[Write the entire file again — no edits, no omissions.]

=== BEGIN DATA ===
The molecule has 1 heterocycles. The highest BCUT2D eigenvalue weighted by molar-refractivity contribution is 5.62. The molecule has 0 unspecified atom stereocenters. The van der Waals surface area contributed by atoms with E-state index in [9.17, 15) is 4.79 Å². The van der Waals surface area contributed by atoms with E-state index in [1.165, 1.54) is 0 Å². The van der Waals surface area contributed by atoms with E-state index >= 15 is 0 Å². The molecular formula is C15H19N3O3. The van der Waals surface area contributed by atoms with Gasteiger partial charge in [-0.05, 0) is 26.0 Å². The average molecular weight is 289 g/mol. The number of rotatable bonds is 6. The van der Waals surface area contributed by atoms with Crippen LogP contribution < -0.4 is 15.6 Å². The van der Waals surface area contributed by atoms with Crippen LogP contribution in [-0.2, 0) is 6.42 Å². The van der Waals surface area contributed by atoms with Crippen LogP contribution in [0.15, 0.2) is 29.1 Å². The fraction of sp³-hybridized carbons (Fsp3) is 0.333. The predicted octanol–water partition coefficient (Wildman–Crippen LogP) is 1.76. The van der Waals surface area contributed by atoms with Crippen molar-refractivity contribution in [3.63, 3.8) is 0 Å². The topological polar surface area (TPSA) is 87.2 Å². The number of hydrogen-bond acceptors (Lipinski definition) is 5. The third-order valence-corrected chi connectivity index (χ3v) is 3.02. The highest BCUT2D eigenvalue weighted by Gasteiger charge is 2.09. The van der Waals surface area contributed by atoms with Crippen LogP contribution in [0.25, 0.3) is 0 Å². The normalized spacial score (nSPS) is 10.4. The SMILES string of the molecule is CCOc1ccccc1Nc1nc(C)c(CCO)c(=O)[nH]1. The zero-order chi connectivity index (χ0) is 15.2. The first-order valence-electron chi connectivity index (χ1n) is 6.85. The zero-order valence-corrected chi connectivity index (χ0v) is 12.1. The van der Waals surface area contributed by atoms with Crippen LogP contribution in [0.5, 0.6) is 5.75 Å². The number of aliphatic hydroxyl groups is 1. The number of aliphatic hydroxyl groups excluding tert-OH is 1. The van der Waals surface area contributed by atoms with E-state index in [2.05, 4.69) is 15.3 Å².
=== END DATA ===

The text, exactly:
The molecule has 1 heterocycles. The highest BCUT2D eigenvalue weighted by molar-refractivity contribution is 5.62. The molecule has 0 unspecified atom stereocenters. The van der Waals surface area contributed by atoms with E-state index in [9.17, 15) is 4.79 Å². The van der Waals surface area contributed by atoms with E-state index in [1.165, 1.54) is 0 Å². The van der Waals surface area contributed by atoms with E-state index >= 15 is 0 Å². The molecular formula is C15H19N3O3. The van der Waals surface area contributed by atoms with Gasteiger partial charge in [-0.05, 0) is 26.0 Å². The average molecular weight is 289 g/mol. The number of rotatable bonds is 6. The van der Waals surface area contributed by atoms with Crippen LogP contribution < -0.4 is 15.6 Å². The van der Waals surface area contributed by atoms with Crippen LogP contribution in [-0.2, 0) is 6.42 Å². The van der Waals surface area contributed by atoms with Crippen LogP contribution in [0.15, 0.2) is 29.1 Å². The fraction of sp³-hybridized carbons (Fsp3) is 0.333. The predicted octanol–water partition coefficient (Wildman–Crippen LogP) is 1.76. The van der Waals surface area contributed by atoms with Crippen molar-refractivity contribution in [3.63, 3.8) is 0 Å². The topological polar surface area (TPSA) is 87.2 Å². The number of hydrogen-bond acceptors (Lipinski definition) is 5. The third-order valence-corrected chi connectivity index (χ3v) is 3.02. The highest BCUT2D eigenvalue weighted by Gasteiger charge is 2.09. The van der Waals surface area contributed by atoms with Crippen LogP contribution in [0.25, 0.3) is 0 Å². The normalized spacial score (nSPS) is 10.4. The SMILES string of the molecule is CCOc1ccccc1Nc1nc(C)c(CCO)c(=O)[nH]1. The zero-order chi connectivity index (χ0) is 15.2. The first-order valence-electron chi connectivity index (χ1n) is 6.85. The zero-order valence-corrected chi connectivity index (χ0v) is 12.1. The van der Waals surface area contributed by atoms with Crippen LogP contribution in [0.5, 0.6) is 5.75 Å². The number of aliphatic hydroxyl groups is 1. The number of aliphatic hydroxyl groups excluding tert-OH is 1. The van der Waals surface area contributed by atoms with E-state index in [2.05, 4.69) is 15.3 Å².